Benefits of Arbitration Agreements
In any case, employers nationwide have elected to require their employees to agree to some form of arbitration, with or without class action waivers. Employers find arbitration appealing for a myriad of reasons, including:
- Arbitration permits the parties to choose who will decide the dispute, allowing for selection of an arbitrator (or arbitrators) with expertise in employment law.
- Arbitration is confidential – there are no public records, the hearings are private, and for high-profile cases like Carlson’s, media outlets do not have access to the proceedings or the results. In employment cases, where the facts are often particularly inflammatory, confidentiality is a meaningful perk for many employers.
- The proceedings are more informal. Arbitrators are generally better able to accommodate parties’ and counsel’s schedules, and hearings are held in conference rooms rather than courtrooms. This generally creates a lower-stress atmosphere for dispute resolution.
- Arbitrations do not have juries. Whether or not you believe that juries are generally more employee-friendly than arbitrators, it is certainly easier to predict how one individual – as opposed to 12 – will evaluate the case and assess the award.
- Arbitration decisions and awards are final, binding on the parties, and typically hard to appeal.
- Arbitrators can limit discovery, which in some instances limits costs and permits a matter to proceed more efficiently, leading to a more expedient resolution.
Risks of Arbitration Agreements
This is not to say that arbitration is without its downside. Here are a few things to consider before implementing an arbitration agreement:
- As noted above, arbitration decisions are difficult to appeal – meaning that an employer is stuck with the outcome, like it or not.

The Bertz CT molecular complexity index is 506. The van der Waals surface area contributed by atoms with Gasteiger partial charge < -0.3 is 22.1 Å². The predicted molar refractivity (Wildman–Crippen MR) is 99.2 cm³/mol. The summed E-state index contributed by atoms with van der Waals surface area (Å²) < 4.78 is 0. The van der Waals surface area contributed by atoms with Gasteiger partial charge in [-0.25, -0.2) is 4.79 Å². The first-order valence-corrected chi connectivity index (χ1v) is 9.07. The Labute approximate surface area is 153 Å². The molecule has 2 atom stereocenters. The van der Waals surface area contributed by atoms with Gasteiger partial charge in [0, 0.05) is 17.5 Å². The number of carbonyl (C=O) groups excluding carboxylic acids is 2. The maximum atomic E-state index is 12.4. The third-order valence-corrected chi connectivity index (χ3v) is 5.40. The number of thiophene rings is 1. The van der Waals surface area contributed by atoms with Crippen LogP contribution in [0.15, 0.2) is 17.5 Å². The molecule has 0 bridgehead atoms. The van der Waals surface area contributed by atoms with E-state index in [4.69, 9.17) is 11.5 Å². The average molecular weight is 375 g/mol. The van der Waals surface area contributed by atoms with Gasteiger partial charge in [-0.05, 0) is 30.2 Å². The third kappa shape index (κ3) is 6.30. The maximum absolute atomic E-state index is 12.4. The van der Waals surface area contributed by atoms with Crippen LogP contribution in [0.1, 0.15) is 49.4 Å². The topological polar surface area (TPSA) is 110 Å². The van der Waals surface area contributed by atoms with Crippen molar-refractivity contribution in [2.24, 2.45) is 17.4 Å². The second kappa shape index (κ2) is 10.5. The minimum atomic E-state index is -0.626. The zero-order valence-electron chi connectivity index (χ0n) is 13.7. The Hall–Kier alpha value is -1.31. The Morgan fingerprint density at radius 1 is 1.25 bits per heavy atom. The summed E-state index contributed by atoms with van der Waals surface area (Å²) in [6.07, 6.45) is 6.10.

- The same limited discovery that allows for quicker resolution can sometimes come back to bite employers. This can restrict an employer from learning more about the strengths and weaknesses of the employee’s case before the matter proceeds to hearing.
- Although they do not usually exceed the cost of litigation, arbitrator fees can be substantial and are generally the employer’s responsibility.
- Emergency injunctive relief is not typically available in arbitration. If an employer discovers that a former employee is misappropriating trade secrets or violating his or her non-competition agreement, the employer will likely wish to prevent or enjoin this conduct as soon as possible. While employers can pursue this course in litigation, such a remedy is not generally available in arbitrations.
- Although empirical evidence on this point is lacking, arbitration critics assert that arbitrators have a tendency to “split the baby” in issuing awards, rather than make no award or a full award. Where an employer’s case is comparatively strong, this would, of course, be a disadvantage.
Conclusions for Employers
In sum, the most important thing for employers to consider in weighing whether to include arbitration provisions in employment agreements is how these – and many other – factors affect them individually. If you decide that arbitration is for you, speak with experienced counsel about the scope and likelihood of enforceability of a mandatory employment arbitration provision and/or a class or collective action waiver.